Most of HHDC's projects are rehabs of existing apartment buildings in predominantly Hispanic areas. Once the buildings are in shape, they're rented to carefully screened tenants. HHDC acts as a property-management company for 480 units of multifamily housing; another 157 units are on the way. "We're very careful about the marketing of our projects," says Roldan. "We got 989 applications for the Hernandez project. We'll get 500 applications for 80 apartments. There's a tremendous demand, and nowhere near enough product to satisfy that demand. We take great pains to select our tenants." What if they don't work out? "We evict them, period. We do thorough screenings--the final process is having out staff visit each and every tenant in their apartments, to see how they live, how they get along with each other."

The tenants are of decidedly mixed origins: Puerto Rican, Mexican, Cuban, assorted South American. "In Diversey Square, in 196 apartments, we have 23 different nationalities," says Roldan. "Most of our projects reflect the population out there. We don't rent only to Hispanics; we want mixed developments. They're integrated to the extent that you see it in the communities, and we seek whites and blacks when they're minorities. We got some real resistance at first from white tenants, but once people get past that initial fear, it all works. There's a message there."

Even with rental subsidies from the city, state, and federal governments, it's not easy to maintain high-quality housing for the poor. "The message is, if we were Arthur Rubloff off in Lincoln Park trying to make the numbers right on a courtyard building, it would be a lot easier. We have similar buildings and the same costs, but the people can't pay the same rents."

The Kostner Neighborhood Shopping Center at the corner of Kostner and North in Humboldt Park is a departure for HHDC. To be constructed on a six-and-a-half-acre site purchased from the Schwinn bicycle company, it should benefit from the presence of nearby retailers, including Jewel and Osco. It will offer 90,000 square feet of leasable space and 435 parking spaces for an anchor tenant and a half-dozen smaller shops. HHDC got involved in a commercial development in part because of the jobs it will provide--approximately 110 temporary construction jobs and 225 permanent and part-time positions, which will, presumably, be filled by area residents. And having the shops they need close at hand will help residents feel more like they're part of a neighborhood.

Funding for all these projects is part private, part public. Public funds have become trickier to get in the last few years because of Reagan-administration cutbacks, and Illinois, unlike other states, says Roldan, has done nothing to take up the slack. "We thought we had created the wheel, and then the wagon changed direction," says Roldan. "There have been deep federal cuts in low-income housing. Each project's funding is very unique--it's like we're creating snowflakes here. Each project is launched with the hope that we can patch it together, knowing up front that the financing isn't in order. I find myself spending a lot of time hat in hand, begging and borrowing."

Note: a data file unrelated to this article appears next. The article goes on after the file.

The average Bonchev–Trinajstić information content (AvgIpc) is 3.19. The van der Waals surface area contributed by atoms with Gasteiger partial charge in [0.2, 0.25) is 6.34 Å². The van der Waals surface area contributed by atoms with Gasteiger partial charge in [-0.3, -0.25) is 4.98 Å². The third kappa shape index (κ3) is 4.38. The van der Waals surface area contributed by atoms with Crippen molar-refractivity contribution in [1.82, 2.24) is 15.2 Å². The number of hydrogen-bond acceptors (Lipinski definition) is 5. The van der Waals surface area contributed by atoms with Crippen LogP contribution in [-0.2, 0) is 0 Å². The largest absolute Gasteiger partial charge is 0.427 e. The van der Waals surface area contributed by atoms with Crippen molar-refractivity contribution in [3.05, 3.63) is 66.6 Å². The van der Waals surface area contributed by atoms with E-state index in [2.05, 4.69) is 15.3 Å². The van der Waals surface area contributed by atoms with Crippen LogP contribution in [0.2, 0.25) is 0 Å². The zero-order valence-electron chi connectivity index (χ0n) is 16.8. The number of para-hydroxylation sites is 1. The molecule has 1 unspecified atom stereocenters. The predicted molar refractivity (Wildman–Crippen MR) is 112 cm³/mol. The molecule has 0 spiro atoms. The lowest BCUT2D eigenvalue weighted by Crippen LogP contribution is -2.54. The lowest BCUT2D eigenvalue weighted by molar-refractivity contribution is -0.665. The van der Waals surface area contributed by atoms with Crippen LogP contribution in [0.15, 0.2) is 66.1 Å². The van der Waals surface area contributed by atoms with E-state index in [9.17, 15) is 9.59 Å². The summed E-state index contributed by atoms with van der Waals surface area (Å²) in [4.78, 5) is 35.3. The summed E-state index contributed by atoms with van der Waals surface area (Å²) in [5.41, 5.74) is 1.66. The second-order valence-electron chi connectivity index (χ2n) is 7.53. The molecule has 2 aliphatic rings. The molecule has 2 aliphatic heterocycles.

One effect of the cutbacks in federal financing is that HHDC's projects are smaller. What Roldan calls their "pipeline projects" include Logan Vistas, a seven-story apartment hotel being rehabbed into 49 units, and the 48-unit Diversey Square Phase II, where a strategically located courtyard building "in an advanced state of deterioration" is being brought up to snuff. "We're still working on projects, but we went from 200-unit projects to 50-unit projects. But a 200-unit project is easier to do, if the financing's there. We've had cuts of over 90 percent in the federal budget in the last few years since 1981, when we're spending $3 billion in defense. I guess the message is, we find ourselves at a point where we have such misdirected priorities.

"If you look at the issues in the neighborhoods, housing is only a small part of it. There are education problems, drug problems, incredible gang problems. There's a lack of quality of life in the neighborhoods, and they need attention. We need to address whether we're going to let our youth develop their talents or if we're going to house them in jail 15 or 20 years down the pike."

Roldan's creativity in dealing with housing problems was recently rewarded when he was named one of 31 national winners of "genius grants" from the Chicago-based John D. and Catherine T. MacArthur Foundation on July 19, his 45th birthday. He intends to use a part of his $275,000 to pay for his children's college educations. The rest will go to address neighborhood problems, in the form of a scholarship fund for young Hispanics from Hispanic communities who are interested in going into his field. "They have the smarts; they don't have the money," he says. "I can use this money as leverage. I know a lot of people with money. Given the motivation, I think I could double or even quadruple whatever I put up with money from foundations. It's a nest egg that will grow with time."

Hispanic students in Hispanic communities, he says, "have a dropout rate of 65 percent. It's a real drain of human potential. If some of this money can make a change in even one kid's life, it's worth it."

Art accompanying story in printed newspaper (not available in this archive): photo/Bruce Powell.